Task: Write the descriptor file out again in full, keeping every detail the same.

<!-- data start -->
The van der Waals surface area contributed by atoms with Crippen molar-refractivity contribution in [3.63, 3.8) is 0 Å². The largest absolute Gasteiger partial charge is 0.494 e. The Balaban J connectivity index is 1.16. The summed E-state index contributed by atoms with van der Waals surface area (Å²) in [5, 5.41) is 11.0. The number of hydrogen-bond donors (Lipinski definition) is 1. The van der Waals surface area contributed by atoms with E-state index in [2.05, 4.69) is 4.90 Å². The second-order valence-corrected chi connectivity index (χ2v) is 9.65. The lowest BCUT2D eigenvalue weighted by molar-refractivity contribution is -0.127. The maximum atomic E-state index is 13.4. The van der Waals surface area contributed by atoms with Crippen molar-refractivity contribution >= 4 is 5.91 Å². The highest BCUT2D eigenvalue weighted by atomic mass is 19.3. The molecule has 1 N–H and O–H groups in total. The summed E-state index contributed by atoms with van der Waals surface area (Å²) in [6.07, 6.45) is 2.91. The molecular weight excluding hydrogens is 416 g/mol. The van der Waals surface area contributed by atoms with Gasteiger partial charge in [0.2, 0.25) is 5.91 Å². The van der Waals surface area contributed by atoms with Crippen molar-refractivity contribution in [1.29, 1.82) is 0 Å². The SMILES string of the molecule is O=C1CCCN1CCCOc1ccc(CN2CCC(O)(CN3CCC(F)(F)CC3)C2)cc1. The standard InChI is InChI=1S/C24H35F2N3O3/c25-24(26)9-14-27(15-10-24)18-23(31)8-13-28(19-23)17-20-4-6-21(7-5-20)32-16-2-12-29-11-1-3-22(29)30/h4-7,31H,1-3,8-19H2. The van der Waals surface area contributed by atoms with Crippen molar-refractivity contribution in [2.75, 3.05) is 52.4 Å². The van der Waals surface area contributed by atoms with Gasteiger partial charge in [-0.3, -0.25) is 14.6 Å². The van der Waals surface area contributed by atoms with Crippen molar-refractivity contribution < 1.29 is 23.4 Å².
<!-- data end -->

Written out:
The van der Waals surface area contributed by atoms with Crippen molar-refractivity contribution in [3.63, 3.8) is 0 Å². The largest absolute Gasteiger partial charge is 0.494 e. The Balaban J connectivity index is 1.16. The summed E-state index contributed by atoms with van der Waals surface area (Å²) in [5, 5.41) is 11.0. The number of hydrogen-bond donors (Lipinski definition) is 1. The van der Waals surface area contributed by atoms with E-state index in [2.05, 4.69) is 4.90 Å². The second-order valence-corrected chi connectivity index (χ2v) is 9.65. The lowest BCUT2D eigenvalue weighted by molar-refractivity contribution is -0.127. The maximum atomic E-state index is 13.4. The van der Waals surface area contributed by atoms with Crippen molar-refractivity contribution >= 4 is 5.91 Å². The highest BCUT2D eigenvalue weighted by atomic mass is 19.3. The molecule has 1 N–H and O–H groups in total. The summed E-state index contributed by atoms with van der Waals surface area (Å²) in [6.07, 6.45) is 2.91. The molecular weight excluding hydrogens is 416 g/mol. The van der Waals surface area contributed by atoms with Gasteiger partial charge in [0.2, 0.25) is 5.91 Å². The van der Waals surface area contributed by atoms with Crippen molar-refractivity contribution in [1.29, 1.82) is 0 Å². The SMILES string of the molecule is O=C1CCCN1CCCOc1ccc(CN2CCC(O)(CN3CCC(F)(F)CC3)C2)cc1. The standard InChI is InChI=1S/C24H35F2N3O3/c25-24(26)9-14-27(15-10-24)18-23(31)8-13-28(19-23)17-20-4-6-21(7-5-20)32-16-2-12-29-11-1-3-22(29)30/h4-7,31H,1-3,8-19H2. The van der Waals surface area contributed by atoms with Crippen molar-refractivity contribution in [2.75, 3.05) is 52.4 Å². The van der Waals surface area contributed by atoms with Gasteiger partial charge in [-0.3, -0.25) is 14.6 Å². The van der Waals surface area contributed by atoms with Crippen molar-refractivity contribution < 1.29 is 23.4 Å².